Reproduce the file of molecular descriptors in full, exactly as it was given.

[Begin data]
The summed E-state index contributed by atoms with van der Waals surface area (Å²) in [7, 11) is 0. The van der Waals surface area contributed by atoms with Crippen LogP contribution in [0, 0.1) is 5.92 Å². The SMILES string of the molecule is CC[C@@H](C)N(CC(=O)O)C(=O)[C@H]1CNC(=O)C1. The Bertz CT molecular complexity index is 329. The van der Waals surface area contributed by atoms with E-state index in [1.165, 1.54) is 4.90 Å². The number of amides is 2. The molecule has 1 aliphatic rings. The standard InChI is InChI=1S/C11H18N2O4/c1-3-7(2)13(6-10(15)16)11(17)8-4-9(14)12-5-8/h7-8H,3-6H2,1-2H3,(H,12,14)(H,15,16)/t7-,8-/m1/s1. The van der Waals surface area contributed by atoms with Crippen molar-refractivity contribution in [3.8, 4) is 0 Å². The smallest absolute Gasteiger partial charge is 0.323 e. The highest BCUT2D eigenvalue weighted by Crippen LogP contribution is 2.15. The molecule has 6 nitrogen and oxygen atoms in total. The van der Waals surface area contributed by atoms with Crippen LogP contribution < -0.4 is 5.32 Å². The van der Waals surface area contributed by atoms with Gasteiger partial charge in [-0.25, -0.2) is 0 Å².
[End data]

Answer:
The summed E-state index contributed by atoms with van der Waals surface area (Å²) in [7, 11) is 0. The van der Waals surface area contributed by atoms with Crippen LogP contribution in [0, 0.1) is 5.92 Å². The SMILES string of the molecule is CC[C@@H](C)N(CC(=O)O)C(=O)[C@H]1CNC(=O)C1. The Bertz CT molecular complexity index is 329. The van der Waals surface area contributed by atoms with E-state index in [1.165, 1.54) is 4.90 Å². The number of amides is 2. The molecule has 1 aliphatic rings. The standard InChI is InChI=1S/C11H18N2O4/c1-3-7(2)13(6-10(15)16)11(17)8-4-9(14)12-5-8/h7-8H,3-6H2,1-2H3,(H,12,14)(H,15,16)/t7-,8-/m1/s1. The van der Waals surface area contributed by atoms with Crippen molar-refractivity contribution in [3.8, 4) is 0 Å². The smallest absolute Gasteiger partial charge is 0.323 e. The highest BCUT2D eigenvalue weighted by Crippen LogP contribution is 2.15. The molecule has 6 nitrogen and oxygen atoms in total. The van der Waals surface area contributed by atoms with Crippen LogP contribution < -0.4 is 5.32 Å². The van der Waals surface area contributed by atoms with Gasteiger partial charge in [-0.25, -0.2) is 0 Å².